The differences by presence of AD considering the characteristics of LLST within the cohort of patients that received LLST are presented in Table 5. Even though patients with an AD were less severely ill (SOFA: 9 [6, 10] vs. 7 [4, 9] p < 0.001; SAPS 52.5 [43, 63] vs. 47 [30, 58.5] p = 0.001, for patients without and with AD respectively) timing of LLST was earlier (late LLST in 73.3% of patients without AD and 51.9% of patients with AD, p < 0.001) and LLST was more frequently based on the patients’ wishes. The presence of an AD was not associated to an increased but decreased in-hospital mortality (75.2 vs. 57.1% for patients without and with AD respectively, p = 0.001). The differences by presence of AD considering the sociocultural factors within the cohort of patients that received LLST are presented in Table 6. Patients with an AD were more frequently Swiss (79.7 vs. 92.5% for patients without and with AD respectively, p = 0.002) and more frequently German speaking (84.7 vs. 97.7% for patients without and with AD respectively, p < 0.001). Interestingly neither religion, nor living situation or civil status were different between patients with/without AD.

Table 5 LLST characteristics depending on presence of an AD
Table 6 Social and cultural characteristics depending on the presence of an AD


Women more frequently received withdrawal instead of withholding of LST in comparison to men despite comparable severity of disease and despite similar overall frequencies of LLST. Older age and medical comorbidities have been associated with LLST [12]. While the females in our cohort were on average 4 years older, the frequency and severity of comorbidities was comparable. Men admitted to an intensive care unit are less likely to have a limitation of care order in place [22]. In our cohort 40% of patients had an AD including almost half of all females and only close to a third of all males. Our results reveal some important social and cultural aspects that could have played a role in women deciding to write an AD: women were frequently living alone and without a partner, while men were more frequently married. This reflects the demographic portrait of Switzerland, in which women have a longer life expectancy and are less prone to find a new partner after a divorce or bereavement [23]. The development of an AD also helps alleviate stress felt by relatives who are burdened by taking EOL decisions as SDM [24]. Women were almost twice as likely to have their son/daughter as their SDM and potentially aimed at lessening the burden put on their children. Patients with AD were more likely to receive early LLST, earlier de-escalation of intensity of care which is converted into a shorter NCCU LOS. However, in patients receiving LLST, neither early LLST nor the presence of an AD were associated with a higher in-hospital mortality. The implementation of an AD might have, in these specific cases, limited unwanted and potentially not beneficial treatments, and improved quality of life.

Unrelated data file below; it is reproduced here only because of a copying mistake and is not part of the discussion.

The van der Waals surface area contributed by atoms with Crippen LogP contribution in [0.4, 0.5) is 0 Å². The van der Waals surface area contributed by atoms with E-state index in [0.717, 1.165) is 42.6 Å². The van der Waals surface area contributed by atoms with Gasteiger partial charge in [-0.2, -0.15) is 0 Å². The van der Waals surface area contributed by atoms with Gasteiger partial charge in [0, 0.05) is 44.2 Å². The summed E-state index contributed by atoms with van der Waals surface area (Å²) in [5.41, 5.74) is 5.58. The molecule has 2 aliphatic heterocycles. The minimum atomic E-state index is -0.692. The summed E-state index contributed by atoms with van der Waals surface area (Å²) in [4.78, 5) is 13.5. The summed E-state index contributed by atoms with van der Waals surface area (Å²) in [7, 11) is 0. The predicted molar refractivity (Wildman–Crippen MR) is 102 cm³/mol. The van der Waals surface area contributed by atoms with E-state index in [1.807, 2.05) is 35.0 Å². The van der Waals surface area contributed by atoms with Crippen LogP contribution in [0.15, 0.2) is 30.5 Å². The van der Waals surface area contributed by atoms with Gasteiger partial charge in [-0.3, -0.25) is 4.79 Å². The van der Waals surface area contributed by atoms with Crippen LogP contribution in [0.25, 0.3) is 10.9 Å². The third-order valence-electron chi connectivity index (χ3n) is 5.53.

We found no difference by sex in the reason for the LLST: this decision was equally based on a medical indication or the patients’ documented/presumed will. In Switzerland EOL discussions are carried out based on the principles of shared decision-making. The law protects the patients [25] and requires the treating physician as well as the SDM to comply with the patients’ known or presumed will. The presumed will can either be extracted from the AD (if available) or sought after from the SDM (based on the patients’ presumed will). The primary task of the physician is to inform patients/SDM and answer their questions regarding the outcome. The Swiss law allows both withholding as well as withdrawing LST in patients where the prolongation of survival would lead to an inacceptable quality of life. Patients in need of neurocritical care commonly lose the capacity to decide, thus an AD and an assigned SDM with knowledge of the patients’ wishes is of pivotal importance. Fitting prior reports, most caregivers in our cohort were women [13]. Women, when appointed as SDM, are less likely to seek formal support despite reporting higher levels of stress and often being affected by depression [26].